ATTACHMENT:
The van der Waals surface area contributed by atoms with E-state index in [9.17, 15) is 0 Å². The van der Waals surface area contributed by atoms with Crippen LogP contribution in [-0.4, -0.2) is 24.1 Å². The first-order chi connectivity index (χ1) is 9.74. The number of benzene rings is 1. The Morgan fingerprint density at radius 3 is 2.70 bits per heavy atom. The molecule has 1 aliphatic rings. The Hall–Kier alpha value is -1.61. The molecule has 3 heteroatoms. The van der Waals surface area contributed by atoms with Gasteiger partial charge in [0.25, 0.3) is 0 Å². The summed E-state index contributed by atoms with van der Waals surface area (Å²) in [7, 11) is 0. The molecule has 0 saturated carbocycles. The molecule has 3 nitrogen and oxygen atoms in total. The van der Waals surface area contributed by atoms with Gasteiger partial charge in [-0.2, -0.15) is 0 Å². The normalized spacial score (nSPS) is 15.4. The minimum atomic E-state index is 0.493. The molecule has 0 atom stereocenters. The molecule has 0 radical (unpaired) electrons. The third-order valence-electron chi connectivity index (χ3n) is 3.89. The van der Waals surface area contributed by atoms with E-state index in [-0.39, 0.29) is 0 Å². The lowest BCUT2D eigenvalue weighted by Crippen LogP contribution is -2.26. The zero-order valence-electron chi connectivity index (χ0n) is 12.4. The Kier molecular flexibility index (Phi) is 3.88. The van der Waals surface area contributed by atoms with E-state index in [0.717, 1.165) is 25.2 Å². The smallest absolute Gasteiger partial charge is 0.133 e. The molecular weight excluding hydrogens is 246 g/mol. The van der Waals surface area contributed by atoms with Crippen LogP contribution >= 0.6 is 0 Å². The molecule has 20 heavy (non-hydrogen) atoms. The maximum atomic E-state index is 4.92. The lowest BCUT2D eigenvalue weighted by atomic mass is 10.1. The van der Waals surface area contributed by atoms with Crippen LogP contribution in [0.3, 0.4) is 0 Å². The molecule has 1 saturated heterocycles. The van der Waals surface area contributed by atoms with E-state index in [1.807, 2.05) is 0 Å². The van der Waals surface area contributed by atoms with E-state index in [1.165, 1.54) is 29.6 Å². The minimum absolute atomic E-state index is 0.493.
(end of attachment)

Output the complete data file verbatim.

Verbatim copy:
The van der Waals surface area contributed by atoms with E-state index in [9.17, 15) is 0 Å². The van der Waals surface area contributed by atoms with Crippen LogP contribution in [-0.4, -0.2) is 24.1 Å². The first-order chi connectivity index (χ1) is 9.74. The number of benzene rings is 1. The Morgan fingerprint density at radius 3 is 2.70 bits per heavy atom. The molecule has 1 aliphatic rings. The Hall–Kier alpha value is -1.61. The molecule has 3 heteroatoms. The van der Waals surface area contributed by atoms with Gasteiger partial charge in [0.25, 0.3) is 0 Å². The summed E-state index contributed by atoms with van der Waals surface area (Å²) in [7, 11) is 0. The molecule has 0 saturated carbocycles. The molecule has 3 nitrogen and oxygen atoms in total. The van der Waals surface area contributed by atoms with Gasteiger partial charge in [-0.2, -0.15) is 0 Å². The normalized spacial score (nSPS) is 15.4. The minimum atomic E-state index is 0.493. The molecule has 0 atom stereocenters. The molecule has 0 radical (unpaired) electrons. The third-order valence-electron chi connectivity index (χ3n) is 3.89. The van der Waals surface area contributed by atoms with E-state index in [-0.39, 0.29) is 0 Å². The lowest BCUT2D eigenvalue weighted by Crippen LogP contribution is -2.26. The zero-order valence-electron chi connectivity index (χ0n) is 12.4. The Kier molecular flexibility index (Phi) is 3.88. The van der Waals surface area contributed by atoms with E-state index in [0.717, 1.165) is 25.2 Å². The smallest absolute Gasteiger partial charge is 0.133 e. The molecular weight excluding hydrogens is 246 g/mol. The van der Waals surface area contributed by atoms with Crippen LogP contribution >= 0.6 is 0 Å². The molecule has 20 heavy (non-hydrogen) atoms. The maximum atomic E-state index is 4.92. The lowest BCUT2D eigenvalue weighted by atomic mass is 10.1. The van der Waals surface area contributed by atoms with Crippen LogP contribution in [0.3, 0.4) is 0 Å². The molecule has 1 saturated heterocycles. The van der Waals surface area contributed by atoms with E-state index in [1.807, 2.05) is 0 Å². The van der Waals surface area contributed by atoms with E-state index in [1.165, 1.54) is 29.6 Å². The minimum absolute atomic E-state index is 0.493.